WordPress may be the leading CMS on the planet, but very few websites have the workflow demands of a content publisher like Business of Apps.
Every day the site publishes news content, opinion columns, partnered-provided posts (which are automatically linked to the marketplace), research, and podcasts. Add in videocast replays and whitepaper listings on its sister domain, App Promotion Summit, and the content team has to concurrently manage dozens of complex content objects. Soko Media’s two domains now publish more than 4,000 indexed pages.
Mugo Web wrote a version-tracking extension to help with managing all that content. There are numerous third-party workflow plugins available, but the Business of Apps needs to track versions and user edits by various post types warranted a custom plugin.
Soko Media’s sites now run from consolidated, easy-to-manage WordPress instances.
Maintaining a consistent, reasonably simple data structure is essential for publishers like Soko Media that want to re-use content on multiple sites and online channels. But WordPress’s flexibility in allowing users to create custom post types can undermine this basic aspect of enterprise content management.
One of the early Mugo Web projects for Soko Media was consolidating the four independent WordPress sites it had launched since going into business about a decade ago into its two current domains. In addition to the usual challenges of internal content linking and plugin compatibility management, Mugo simplified the content structure while ensuring that the desired functionality that led to the creation of custom post types was preserved in the transition.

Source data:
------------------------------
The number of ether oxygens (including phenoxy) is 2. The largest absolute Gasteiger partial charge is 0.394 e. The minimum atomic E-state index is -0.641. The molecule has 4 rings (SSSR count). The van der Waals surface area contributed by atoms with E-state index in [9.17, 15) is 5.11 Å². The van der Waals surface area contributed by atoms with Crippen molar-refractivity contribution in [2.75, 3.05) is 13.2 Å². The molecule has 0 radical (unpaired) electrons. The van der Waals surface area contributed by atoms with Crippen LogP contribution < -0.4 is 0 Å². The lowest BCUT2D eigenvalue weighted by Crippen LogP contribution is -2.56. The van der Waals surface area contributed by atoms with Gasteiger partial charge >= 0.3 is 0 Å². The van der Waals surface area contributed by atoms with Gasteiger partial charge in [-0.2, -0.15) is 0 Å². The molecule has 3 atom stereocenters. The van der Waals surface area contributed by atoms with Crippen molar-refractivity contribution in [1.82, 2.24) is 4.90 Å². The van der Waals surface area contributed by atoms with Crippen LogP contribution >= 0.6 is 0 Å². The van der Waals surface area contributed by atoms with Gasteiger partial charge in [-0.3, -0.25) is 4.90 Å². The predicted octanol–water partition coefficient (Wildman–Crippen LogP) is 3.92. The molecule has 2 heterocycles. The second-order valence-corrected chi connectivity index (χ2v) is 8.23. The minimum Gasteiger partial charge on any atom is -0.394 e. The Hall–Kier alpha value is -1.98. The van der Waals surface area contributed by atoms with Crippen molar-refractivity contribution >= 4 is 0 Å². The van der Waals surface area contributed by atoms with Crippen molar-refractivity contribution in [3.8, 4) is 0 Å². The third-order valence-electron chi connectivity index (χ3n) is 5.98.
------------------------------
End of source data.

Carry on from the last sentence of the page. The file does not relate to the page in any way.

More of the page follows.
“This could have been high-risk; it could have gone wrong,” Cooper said. “But it went seamlessly.”
Consolidating on two WordPress instances has made managing Business of Apps content far more efficient, he added.
Soko Media will continue to aggressively look to explore new business opportunities, Cooper said, and he’s certain that will include ongoing changes and new features on its websites. Recently, Mugo Web implemented a custom-related content widget with the goal of extending user sessions and engagement.
In fact, the apps market is so dynamic that it’s impossible to predict exactly what the next major change might be, he said. But whatever the need, he’s confident that the development and site management process managed by Mugo Web will let his team innovate with the confidence that their web publishing platform is stable and ready to grow with the business.